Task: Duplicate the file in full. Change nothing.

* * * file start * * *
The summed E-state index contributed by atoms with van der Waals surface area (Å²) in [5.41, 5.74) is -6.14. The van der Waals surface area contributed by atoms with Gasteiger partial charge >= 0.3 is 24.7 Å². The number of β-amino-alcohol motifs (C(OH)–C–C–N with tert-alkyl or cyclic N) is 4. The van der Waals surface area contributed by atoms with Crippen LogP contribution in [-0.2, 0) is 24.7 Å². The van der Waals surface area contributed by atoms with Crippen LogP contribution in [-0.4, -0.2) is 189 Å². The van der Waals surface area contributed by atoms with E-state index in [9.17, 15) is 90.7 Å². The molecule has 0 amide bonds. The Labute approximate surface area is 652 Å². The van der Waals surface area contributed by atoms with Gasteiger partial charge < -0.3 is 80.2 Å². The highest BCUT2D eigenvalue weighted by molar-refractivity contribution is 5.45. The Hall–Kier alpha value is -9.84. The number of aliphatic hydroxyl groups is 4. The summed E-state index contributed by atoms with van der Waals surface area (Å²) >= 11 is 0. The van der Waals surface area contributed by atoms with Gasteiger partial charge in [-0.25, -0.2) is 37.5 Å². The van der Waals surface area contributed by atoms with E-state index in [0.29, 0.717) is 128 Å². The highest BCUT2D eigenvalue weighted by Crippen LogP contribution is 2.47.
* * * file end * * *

The summed E-state index contributed by atoms with van der Waals surface area (Å²) in [5.41, 5.74) is -6.14. The van der Waals surface area contributed by atoms with Gasteiger partial charge >= 0.3 is 24.7 Å². The number of β-amino-alcohol motifs (C(OH)–C–C–N with tert-alkyl or cyclic N) is 4. The van der Waals surface area contributed by atoms with Crippen LogP contribution in [-0.2, 0) is 24.7 Å². The van der Waals surface area contributed by atoms with Crippen LogP contribution in [-0.4, -0.2) is 189 Å². The van der Waals surface area contributed by atoms with E-state index in [9.17, 15) is 90.7 Å². The molecule has 0 amide bonds. The Labute approximate surface area is 652 Å². The van der Waals surface area contributed by atoms with Gasteiger partial charge < -0.3 is 80.2 Å². The highest BCUT2D eigenvalue weighted by molar-refractivity contribution is 5.45. The Hall–Kier alpha value is -9.84. The number of aliphatic hydroxyl groups is 4. The summed E-state index contributed by atoms with van der Waals surface area (Å²) >= 11 is 0. The van der Waals surface area contributed by atoms with Gasteiger partial charge in [-0.25, -0.2) is 37.5 Å². The van der Waals surface area contributed by atoms with E-state index in [0.29, 0.717) is 128 Å². The highest BCUT2D eigenvalue weighted by Crippen LogP contribution is 2.47.